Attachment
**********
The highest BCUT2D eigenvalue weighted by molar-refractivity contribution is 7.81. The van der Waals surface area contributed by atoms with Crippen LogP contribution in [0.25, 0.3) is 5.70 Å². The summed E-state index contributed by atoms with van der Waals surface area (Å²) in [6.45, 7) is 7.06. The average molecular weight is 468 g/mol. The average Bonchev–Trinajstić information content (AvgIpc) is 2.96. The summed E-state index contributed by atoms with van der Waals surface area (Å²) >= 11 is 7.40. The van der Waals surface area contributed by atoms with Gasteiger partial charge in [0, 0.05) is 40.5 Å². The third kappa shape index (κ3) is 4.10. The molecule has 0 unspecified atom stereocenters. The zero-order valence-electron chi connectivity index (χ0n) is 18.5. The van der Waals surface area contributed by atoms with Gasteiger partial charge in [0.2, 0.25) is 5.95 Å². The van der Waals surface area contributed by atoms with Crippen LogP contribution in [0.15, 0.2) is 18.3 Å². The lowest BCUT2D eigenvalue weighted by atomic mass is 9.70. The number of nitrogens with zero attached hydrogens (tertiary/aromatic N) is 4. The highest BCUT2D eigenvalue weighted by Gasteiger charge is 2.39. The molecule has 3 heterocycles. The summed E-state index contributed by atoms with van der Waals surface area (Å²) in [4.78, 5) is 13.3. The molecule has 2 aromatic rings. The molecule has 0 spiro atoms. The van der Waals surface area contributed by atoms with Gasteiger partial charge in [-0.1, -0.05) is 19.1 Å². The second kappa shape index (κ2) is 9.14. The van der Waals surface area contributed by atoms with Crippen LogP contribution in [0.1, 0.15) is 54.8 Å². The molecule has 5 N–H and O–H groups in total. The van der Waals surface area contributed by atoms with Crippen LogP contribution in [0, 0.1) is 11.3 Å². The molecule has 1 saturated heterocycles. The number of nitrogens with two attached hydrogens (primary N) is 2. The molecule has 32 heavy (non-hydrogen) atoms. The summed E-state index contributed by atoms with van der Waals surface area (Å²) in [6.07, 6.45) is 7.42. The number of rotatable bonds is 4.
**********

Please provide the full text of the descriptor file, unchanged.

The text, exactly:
The highest BCUT2D eigenvalue weighted by molar-refractivity contribution is 7.81. The van der Waals surface area contributed by atoms with Crippen LogP contribution in [0.25, 0.3) is 5.70 Å². The summed E-state index contributed by atoms with van der Waals surface area (Å²) in [6.45, 7) is 7.06. The average molecular weight is 468 g/mol. The average Bonchev–Trinajstić information content (AvgIpc) is 2.96. The summed E-state index contributed by atoms with van der Waals surface area (Å²) >= 11 is 7.40. The van der Waals surface area contributed by atoms with Gasteiger partial charge in [0, 0.05) is 40.5 Å². The third kappa shape index (κ3) is 4.10. The molecule has 0 unspecified atom stereocenters. The zero-order valence-electron chi connectivity index (χ0n) is 18.5. The van der Waals surface area contributed by atoms with Gasteiger partial charge in [0.2, 0.25) is 5.95 Å². The van der Waals surface area contributed by atoms with Crippen LogP contribution in [0.15, 0.2) is 18.3 Å². The lowest BCUT2D eigenvalue weighted by atomic mass is 9.70. The number of nitrogens with zero attached hydrogens (tertiary/aromatic N) is 4. The highest BCUT2D eigenvalue weighted by Gasteiger charge is 2.39. The molecule has 3 heterocycles. The summed E-state index contributed by atoms with van der Waals surface area (Å²) in [4.78, 5) is 13.3. The molecule has 2 aromatic rings. The molecule has 0 spiro atoms. The van der Waals surface area contributed by atoms with Gasteiger partial charge in [-0.1, -0.05) is 19.1 Å². The second kappa shape index (κ2) is 9.14. The van der Waals surface area contributed by atoms with Crippen LogP contribution in [0.1, 0.15) is 54.8 Å². The molecule has 5 N–H and O–H groups in total. The van der Waals surface area contributed by atoms with Crippen LogP contribution in [0, 0.1) is 11.3 Å². The molecule has 1 saturated heterocycles. The number of nitrogens with two attached hydrogens (primary N) is 2. The molecule has 32 heavy (non-hydrogen) atoms. The summed E-state index contributed by atoms with van der Waals surface area (Å²) in [6.07, 6.45) is 7.42. The number of rotatable bonds is 4.